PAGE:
Not to be confused with "Tummi Trouble".
Tummy Trouble is a 1989 short, starring Roger Rabbit and Baby Herman, that was shown before the feature Honey, I Shrunk the Kids.

This is the first of three animated Roger Rabbit shorts, produced after the 1988 Touchstone Pictures film, Who Framed Roger Rabbit. It was made by Walt Disney Pictures and Amblin Entertainment.


Baby Herman swallows a rattle and is rushed to the hospital for surgery. Roger is shocked and sad about this. The rattle comes falling down into Roger's mouth after the baby burps it out after his milk break, and Roger swallows it. When the surgeon comes in to get Baby Herman ready for surgery, he thinks Roger is the patient that swallowed the rattle and much zany madness breaks loose. Roger and Herman both go to an out-of-order elevator, and fall down, but Baby Herman uses a diaper as a parachute, and it makes it to the 2nd floor (after he swallows the rattle again), but Roger gets crushed. As the elevator gets back up, Roger opens the doors and then a bomb enters. Finally, he caught Baby Herman and declares that from now on, they are "smooth sailing", only to fall upward and back down, during which, Baby Herman burps up the rattle and Roger swallows it again and falls from one hospital floor to another. As he lands on the bottom floor, Baby Herman falls upon him, and he spits out the rattle. After Roger is shocked to see such a large bill, Baby Herman swallows the rattle again.

Finally, during the ending part, which is animated-live-action, Baby Herman spits out the rattle, revealing that he didn't like the rattle-swallowing idea and never wants to do that again. Roger then goes home with his wife, Jessica, to play, not tiddlywinks, canasta or parcheesi, but rather patty-cake.


The cartoon characters that make cameo appearances in this short include:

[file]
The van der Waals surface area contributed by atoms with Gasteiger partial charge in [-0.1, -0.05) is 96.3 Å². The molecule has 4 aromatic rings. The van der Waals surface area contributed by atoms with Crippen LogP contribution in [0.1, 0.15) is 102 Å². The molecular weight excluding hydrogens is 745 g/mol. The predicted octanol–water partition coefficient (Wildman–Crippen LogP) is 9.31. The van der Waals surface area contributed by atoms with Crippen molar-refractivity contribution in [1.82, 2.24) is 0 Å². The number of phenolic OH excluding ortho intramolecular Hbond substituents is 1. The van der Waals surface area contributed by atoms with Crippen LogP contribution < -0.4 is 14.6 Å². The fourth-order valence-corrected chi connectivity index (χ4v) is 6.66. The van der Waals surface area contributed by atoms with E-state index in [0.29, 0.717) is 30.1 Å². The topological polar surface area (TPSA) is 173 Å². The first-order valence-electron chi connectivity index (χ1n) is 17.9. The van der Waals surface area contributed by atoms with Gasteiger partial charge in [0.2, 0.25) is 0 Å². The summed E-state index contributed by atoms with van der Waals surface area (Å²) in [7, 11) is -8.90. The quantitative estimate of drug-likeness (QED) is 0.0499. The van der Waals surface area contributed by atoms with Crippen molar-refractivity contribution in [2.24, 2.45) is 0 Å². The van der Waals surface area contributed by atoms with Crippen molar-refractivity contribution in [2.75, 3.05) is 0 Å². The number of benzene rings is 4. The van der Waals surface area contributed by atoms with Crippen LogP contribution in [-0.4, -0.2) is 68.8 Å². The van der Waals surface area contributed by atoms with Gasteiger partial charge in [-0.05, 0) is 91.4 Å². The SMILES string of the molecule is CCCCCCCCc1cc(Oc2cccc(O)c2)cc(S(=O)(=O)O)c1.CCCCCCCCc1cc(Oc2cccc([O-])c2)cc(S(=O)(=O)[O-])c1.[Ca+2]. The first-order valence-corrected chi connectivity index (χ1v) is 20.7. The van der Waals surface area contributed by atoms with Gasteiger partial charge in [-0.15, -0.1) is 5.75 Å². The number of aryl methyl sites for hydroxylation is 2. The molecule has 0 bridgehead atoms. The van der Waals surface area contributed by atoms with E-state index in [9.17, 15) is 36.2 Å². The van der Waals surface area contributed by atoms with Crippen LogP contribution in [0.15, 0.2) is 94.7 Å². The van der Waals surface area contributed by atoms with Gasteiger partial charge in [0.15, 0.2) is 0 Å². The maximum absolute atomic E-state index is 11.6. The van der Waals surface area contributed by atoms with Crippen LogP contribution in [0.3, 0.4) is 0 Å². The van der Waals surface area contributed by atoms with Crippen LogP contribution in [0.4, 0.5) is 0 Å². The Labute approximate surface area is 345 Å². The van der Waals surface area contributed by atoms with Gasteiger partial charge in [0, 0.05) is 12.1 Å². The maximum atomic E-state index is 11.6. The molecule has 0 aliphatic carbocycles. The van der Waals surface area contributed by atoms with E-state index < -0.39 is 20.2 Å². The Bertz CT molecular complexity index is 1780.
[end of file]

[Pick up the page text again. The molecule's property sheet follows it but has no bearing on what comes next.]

• The title card at the start of the film states that this film was made in 1947, the year Who Framed Roger Rabbit was set in.
  • Although Benny the Cab does not appear in this short, an anthropomorphic ambulance vehicle resembling him can be seen briefly, taking Baby Herman to the hospital at high speed.
  • Mickey Mouse’s trademark shoes and shorts can be seen adorning the changing screen in Baby Herman's hospital room. Nearby is a diagram of a mouse’s skull, in Mickey’s design, on the weights there is a moneybag. When the scene cuts back the clothes are gone and the diagram has been replaced with a Rabbit’s Brain, which is represented by a peanut.
  • The hospital doors that Roger passes as he is moved through the hospital are: Pathology, Urology, Proctology, Gynecology, Biology, Radiology, Geology, Theology, Archaeology, Zoology, Egyptology, Astrology, Musicology, Physiology, Pharmacology, Phraseology and finally Burbank.
  • Droopy's one line ("Gruesome, isn't it, folks?") was actually an outtake from Who Framed Roger Rabbit. The voice is that of Richard Williams, animation director on that film.
  • This is one of the two Roger Rabbit short films to be rated G by the MPAA; the other being Trail Mix-Up.
  • This was the only Roger Rabbit/Baby Herman cartoon that ended successfully (even having an ending card after the iris out).
  • This short film marks Disney's only animated project scored by James Horner, who has also scored a few live-action films made by Disney, such as Honey, I Shrunk the Kids (which the short was attached to), The Rocketeer, and Mighty Joe Young.
  • This short was filmed at Disney MGM Studios in 1988.

Home video releases



  • The Best of Roger Rabbit




v - e - d
Who Framed Roger Rabbit Logo
Films and Television: Who Framed Roger RabbitRoger Rabbit II: The Toon PlatoonMickey's 60th BirthdayTummy TroubleRoller Coaster RabbitTrail Mix-UpBonkersVideo

Music: Soundtrack
Video Games: 1988 video gameNES gameGame Boy game

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Other: Lenny the CabList of cameos in Who Framed Roger Rabbit
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